House intel chairman: Raid should ‘reengage’ ransom debate

Rep. Mike RogersMichael (Mike) Dennis RogersDOJ attorney looking into whether CIA withheld info during start of Russia probe: NYT CNN's Toobin warns McCabe is in 'perilous condition' with emboldened Trump Hillicon Valley: Judge approves T-Mobile, Sprint merger | FTC to review past Big Tech deals | State officials ask for more cybersecurity help | House nears draft bill on self-driving cars MORE (R-Mich.) said the failed raid to free an American hostage in Yemen should “reengage” the debate over paying ransom for hostages.

But Rogers, the outgoing chairman of the House Intelligence Committee, also made it clear that he agrees with current policies against paying ransom to groups such as al Qaeda, which was holding American photojournalist Luke Somers and South African teacher Pierre Korki before killing both in Saturday morning’s raid.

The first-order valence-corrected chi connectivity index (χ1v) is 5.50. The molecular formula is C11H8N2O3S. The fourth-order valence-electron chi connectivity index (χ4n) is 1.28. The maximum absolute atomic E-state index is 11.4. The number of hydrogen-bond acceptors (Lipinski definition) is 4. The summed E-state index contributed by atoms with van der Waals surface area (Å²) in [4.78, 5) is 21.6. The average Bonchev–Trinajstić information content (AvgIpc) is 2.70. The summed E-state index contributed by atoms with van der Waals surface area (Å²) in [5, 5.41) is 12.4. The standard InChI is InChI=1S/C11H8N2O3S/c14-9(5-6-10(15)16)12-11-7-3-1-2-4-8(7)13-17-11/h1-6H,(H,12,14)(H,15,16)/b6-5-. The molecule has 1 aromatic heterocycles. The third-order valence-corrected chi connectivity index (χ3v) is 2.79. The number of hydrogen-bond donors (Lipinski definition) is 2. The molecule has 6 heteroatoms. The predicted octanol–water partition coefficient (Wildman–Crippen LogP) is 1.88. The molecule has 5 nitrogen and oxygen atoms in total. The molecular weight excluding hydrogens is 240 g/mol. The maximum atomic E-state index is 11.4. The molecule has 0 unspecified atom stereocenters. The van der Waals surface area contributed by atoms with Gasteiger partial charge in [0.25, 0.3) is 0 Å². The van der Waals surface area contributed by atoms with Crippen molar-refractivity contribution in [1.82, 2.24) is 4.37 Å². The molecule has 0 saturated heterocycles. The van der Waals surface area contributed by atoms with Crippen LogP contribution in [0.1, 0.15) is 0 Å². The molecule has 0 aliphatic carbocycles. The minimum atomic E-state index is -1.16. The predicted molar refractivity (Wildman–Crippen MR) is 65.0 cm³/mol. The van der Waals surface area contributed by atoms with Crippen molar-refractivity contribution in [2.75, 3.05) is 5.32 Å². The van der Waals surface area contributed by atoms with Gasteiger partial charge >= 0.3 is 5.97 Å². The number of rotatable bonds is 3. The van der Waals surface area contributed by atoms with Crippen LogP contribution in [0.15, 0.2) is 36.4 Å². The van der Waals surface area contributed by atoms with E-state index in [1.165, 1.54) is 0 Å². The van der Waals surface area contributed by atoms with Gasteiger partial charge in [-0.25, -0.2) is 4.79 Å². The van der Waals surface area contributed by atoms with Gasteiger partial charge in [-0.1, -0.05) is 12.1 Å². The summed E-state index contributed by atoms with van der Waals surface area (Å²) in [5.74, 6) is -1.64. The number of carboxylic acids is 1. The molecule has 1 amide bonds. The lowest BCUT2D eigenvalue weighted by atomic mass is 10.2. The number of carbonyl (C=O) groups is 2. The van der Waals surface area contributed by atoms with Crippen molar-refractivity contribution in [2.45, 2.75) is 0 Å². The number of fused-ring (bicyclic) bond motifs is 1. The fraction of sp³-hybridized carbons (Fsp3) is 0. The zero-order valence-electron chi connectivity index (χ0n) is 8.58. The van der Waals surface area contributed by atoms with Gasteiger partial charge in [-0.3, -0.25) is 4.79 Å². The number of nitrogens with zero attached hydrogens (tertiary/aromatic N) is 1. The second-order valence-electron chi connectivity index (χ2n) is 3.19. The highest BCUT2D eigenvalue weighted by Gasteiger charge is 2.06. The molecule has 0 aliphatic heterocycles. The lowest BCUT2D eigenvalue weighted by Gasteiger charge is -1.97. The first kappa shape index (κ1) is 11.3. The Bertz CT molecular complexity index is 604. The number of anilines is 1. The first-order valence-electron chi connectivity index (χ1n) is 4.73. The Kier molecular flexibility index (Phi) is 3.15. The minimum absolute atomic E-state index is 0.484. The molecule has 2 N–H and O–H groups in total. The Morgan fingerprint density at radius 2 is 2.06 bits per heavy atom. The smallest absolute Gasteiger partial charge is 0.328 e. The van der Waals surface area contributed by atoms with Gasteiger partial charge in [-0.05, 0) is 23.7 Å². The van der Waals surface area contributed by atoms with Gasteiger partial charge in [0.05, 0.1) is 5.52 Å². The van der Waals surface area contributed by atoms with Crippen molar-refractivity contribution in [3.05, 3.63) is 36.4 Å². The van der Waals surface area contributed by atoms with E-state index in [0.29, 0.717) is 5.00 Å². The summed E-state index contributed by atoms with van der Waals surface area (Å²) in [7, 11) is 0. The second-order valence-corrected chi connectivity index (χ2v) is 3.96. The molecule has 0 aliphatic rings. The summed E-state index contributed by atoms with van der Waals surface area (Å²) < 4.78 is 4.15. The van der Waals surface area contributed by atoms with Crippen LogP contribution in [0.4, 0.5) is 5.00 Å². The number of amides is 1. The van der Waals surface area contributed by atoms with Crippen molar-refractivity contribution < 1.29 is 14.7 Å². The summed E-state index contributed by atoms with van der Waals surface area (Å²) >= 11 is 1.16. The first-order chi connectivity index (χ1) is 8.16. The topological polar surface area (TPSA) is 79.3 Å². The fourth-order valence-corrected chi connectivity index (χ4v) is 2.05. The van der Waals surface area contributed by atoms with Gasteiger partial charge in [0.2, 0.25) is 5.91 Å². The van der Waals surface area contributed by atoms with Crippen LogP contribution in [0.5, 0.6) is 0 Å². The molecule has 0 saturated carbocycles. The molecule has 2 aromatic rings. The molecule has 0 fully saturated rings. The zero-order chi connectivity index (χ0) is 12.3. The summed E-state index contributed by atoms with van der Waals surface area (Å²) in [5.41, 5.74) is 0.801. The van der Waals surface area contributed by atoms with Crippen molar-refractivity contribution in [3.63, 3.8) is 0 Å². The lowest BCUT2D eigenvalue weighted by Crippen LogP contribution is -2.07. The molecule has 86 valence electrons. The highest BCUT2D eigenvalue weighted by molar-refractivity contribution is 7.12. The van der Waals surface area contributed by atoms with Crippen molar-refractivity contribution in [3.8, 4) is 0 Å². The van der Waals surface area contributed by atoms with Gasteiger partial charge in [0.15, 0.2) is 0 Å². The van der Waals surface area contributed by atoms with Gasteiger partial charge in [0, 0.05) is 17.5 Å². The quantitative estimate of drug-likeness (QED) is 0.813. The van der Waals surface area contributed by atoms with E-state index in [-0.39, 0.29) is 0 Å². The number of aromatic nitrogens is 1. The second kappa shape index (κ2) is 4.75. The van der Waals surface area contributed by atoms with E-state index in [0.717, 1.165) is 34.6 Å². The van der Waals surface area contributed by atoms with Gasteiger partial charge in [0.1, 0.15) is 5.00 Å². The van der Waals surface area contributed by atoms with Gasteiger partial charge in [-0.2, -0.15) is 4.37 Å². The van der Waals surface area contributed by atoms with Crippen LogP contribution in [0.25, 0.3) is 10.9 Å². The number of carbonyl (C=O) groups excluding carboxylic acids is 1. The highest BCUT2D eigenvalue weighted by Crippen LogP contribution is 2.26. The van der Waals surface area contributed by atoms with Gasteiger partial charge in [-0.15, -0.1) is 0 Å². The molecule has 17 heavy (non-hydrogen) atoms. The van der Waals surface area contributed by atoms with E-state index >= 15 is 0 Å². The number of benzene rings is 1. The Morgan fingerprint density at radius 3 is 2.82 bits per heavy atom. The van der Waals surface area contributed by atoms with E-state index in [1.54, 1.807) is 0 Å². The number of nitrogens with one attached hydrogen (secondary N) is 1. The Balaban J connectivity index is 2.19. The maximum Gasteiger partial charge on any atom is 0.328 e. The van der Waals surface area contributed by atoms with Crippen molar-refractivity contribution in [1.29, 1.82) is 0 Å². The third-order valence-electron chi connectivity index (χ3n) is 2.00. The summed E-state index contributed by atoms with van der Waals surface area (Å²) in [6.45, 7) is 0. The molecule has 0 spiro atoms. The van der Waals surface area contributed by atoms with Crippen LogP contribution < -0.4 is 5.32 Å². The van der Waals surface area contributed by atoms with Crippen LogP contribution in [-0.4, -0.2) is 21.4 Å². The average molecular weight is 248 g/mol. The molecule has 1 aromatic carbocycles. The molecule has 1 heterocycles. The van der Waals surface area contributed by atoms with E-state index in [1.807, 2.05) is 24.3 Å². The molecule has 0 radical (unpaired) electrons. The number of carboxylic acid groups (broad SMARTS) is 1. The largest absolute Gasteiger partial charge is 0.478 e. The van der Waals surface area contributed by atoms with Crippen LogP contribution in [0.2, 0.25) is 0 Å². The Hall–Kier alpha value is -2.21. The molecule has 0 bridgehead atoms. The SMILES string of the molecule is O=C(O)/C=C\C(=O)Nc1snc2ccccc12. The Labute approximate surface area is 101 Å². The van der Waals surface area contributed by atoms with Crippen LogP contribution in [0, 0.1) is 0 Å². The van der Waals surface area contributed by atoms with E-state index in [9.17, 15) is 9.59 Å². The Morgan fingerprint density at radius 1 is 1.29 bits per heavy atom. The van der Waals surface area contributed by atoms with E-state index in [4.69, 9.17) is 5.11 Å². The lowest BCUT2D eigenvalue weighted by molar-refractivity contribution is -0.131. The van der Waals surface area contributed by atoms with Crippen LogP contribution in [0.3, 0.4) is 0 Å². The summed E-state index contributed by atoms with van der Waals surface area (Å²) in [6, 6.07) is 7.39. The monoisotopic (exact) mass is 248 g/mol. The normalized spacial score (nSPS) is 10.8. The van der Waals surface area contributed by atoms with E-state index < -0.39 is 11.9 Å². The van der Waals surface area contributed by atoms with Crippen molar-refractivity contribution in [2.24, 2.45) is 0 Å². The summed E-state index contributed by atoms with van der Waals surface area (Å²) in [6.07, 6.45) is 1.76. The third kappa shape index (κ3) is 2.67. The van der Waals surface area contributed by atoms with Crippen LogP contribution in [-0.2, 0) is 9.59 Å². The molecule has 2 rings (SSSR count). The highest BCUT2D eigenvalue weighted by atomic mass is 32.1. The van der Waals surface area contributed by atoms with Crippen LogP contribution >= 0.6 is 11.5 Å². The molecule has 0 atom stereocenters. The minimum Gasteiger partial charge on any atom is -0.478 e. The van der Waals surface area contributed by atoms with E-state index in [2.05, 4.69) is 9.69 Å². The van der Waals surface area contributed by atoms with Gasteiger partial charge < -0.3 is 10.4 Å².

“What we know is they are still trying to ransom,” Rogers said of al Qaeda’s Yemen operation.

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“I think this should reengage the debate about ransom. When you pay ransoms, you get more kidnapping,” he said. “It’s certainly what we saw across Africa, we’re certainly seeing it in Yemen as well.”

Rogers, speaking on CNN’s “State of the Union” Sunday morning, said countries that pay ransom for their hostages end up funding al Qaeda’s terrorist operations. Al Qaeda’s northern Africa branch was, until about 2012, the largest money contributor to the organization, thanks to its success in getting ransom.

“That’s a pretty bad plan to start with,” he said.

Rogers said he agreed with President Obama’s decision not to pay ransom, and instead to send a special forces team in to rescue him.

“I don’t think this was an easy decision. I do think it was the right decision, to actually engage and try to go in for a rescue attempt,” Rogers said.

“I commend the president for acting, because the intelligence showed an urgency to get in, where they were going to kill this American hostage anyway.”